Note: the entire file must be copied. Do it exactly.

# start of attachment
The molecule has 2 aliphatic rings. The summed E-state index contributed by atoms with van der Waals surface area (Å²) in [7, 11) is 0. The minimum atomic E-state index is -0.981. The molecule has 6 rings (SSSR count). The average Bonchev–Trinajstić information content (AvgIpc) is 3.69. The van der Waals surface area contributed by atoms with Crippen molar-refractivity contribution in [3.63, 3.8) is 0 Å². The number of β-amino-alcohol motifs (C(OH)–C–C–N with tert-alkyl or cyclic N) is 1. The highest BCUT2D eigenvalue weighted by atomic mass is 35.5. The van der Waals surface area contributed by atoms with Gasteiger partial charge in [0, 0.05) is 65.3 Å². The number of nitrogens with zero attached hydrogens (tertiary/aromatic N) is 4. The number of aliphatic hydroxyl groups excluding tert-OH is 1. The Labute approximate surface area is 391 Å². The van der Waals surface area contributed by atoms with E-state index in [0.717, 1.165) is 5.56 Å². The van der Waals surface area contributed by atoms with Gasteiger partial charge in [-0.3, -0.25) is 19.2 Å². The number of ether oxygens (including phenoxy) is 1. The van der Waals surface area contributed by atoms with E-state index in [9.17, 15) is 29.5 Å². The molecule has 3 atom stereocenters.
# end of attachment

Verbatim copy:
The molecule has 2 aliphatic rings. The summed E-state index contributed by atoms with van der Waals surface area (Å²) in [7, 11) is 0. The minimum atomic E-state index is -0.981. The molecule has 6 rings (SSSR count). The average Bonchev–Trinajstić information content (AvgIpc) is 3.69. The van der Waals surface area contributed by atoms with Crippen molar-refractivity contribution in [3.63, 3.8) is 0 Å². The number of β-amino-alcohol motifs (C(OH)–C–C–N with tert-alkyl or cyclic N) is 1. The highest BCUT2D eigenvalue weighted by atomic mass is 35.5. The van der Waals surface area contributed by atoms with Gasteiger partial charge in [0, 0.05) is 65.3 Å². The number of nitrogens with zero attached hydrogens (tertiary/aromatic N) is 4. The number of aliphatic hydroxyl groups excluding tert-OH is 1. The Labute approximate surface area is 391 Å². The van der Waals surface area contributed by atoms with E-state index in [0.717, 1.165) is 5.56 Å². The van der Waals surface area contributed by atoms with Gasteiger partial charge in [-0.3, -0.25) is 19.2 Å². The number of ether oxygens (including phenoxy) is 1. The van der Waals surface area contributed by atoms with E-state index in [9.17, 15) is 29.5 Å². The molecule has 3 atom stereocenters.